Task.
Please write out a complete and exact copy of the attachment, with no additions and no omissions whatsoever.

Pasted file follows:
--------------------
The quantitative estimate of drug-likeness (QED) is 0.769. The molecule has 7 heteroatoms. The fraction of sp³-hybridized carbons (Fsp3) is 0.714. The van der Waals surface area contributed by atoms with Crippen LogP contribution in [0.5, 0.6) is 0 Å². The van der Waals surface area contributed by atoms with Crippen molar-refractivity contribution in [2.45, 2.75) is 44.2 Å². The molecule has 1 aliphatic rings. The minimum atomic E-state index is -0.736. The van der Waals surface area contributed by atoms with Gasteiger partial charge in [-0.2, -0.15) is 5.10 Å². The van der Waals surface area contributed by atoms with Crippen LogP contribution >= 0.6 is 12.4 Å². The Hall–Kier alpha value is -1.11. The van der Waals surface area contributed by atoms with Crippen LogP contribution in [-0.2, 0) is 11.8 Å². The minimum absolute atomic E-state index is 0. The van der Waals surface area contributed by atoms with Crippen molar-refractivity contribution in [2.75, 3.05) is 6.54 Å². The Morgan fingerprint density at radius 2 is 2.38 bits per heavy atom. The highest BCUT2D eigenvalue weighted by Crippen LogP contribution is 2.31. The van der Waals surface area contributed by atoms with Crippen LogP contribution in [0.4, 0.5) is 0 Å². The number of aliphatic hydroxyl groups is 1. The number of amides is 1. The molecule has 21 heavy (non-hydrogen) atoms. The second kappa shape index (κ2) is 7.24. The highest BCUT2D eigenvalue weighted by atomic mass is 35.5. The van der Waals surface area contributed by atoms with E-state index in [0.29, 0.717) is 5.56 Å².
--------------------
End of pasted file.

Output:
The quantitative estimate of drug-likeness (QED) is 0.769. The molecule has 7 heteroatoms. The fraction of sp³-hybridized carbons (Fsp3) is 0.714. The van der Waals surface area contributed by atoms with Crippen LogP contribution in [0.5, 0.6) is 0 Å². The van der Waals surface area contributed by atoms with Crippen molar-refractivity contribution in [2.45, 2.75) is 44.2 Å². The molecule has 1 aliphatic rings. The minimum atomic E-state index is -0.736. The van der Waals surface area contributed by atoms with Gasteiger partial charge in [-0.2, -0.15) is 5.10 Å². The van der Waals surface area contributed by atoms with Crippen LogP contribution >= 0.6 is 12.4 Å². The Hall–Kier alpha value is -1.11. The van der Waals surface area contributed by atoms with Crippen LogP contribution in [-0.2, 0) is 11.8 Å². The minimum absolute atomic E-state index is 0. The van der Waals surface area contributed by atoms with Crippen molar-refractivity contribution in [2.75, 3.05) is 6.54 Å². The Morgan fingerprint density at radius 2 is 2.38 bits per heavy atom. The highest BCUT2D eigenvalue weighted by Crippen LogP contribution is 2.31. The van der Waals surface area contributed by atoms with Crippen LogP contribution in [0.4, 0.5) is 0 Å². The number of aliphatic hydroxyl groups is 1. The number of amides is 1. The molecule has 21 heavy (non-hydrogen) atoms. The second kappa shape index (κ2) is 7.24. The highest BCUT2D eigenvalue weighted by atomic mass is 35.5. The van der Waals surface area contributed by atoms with E-state index in [0.29, 0.717) is 5.56 Å².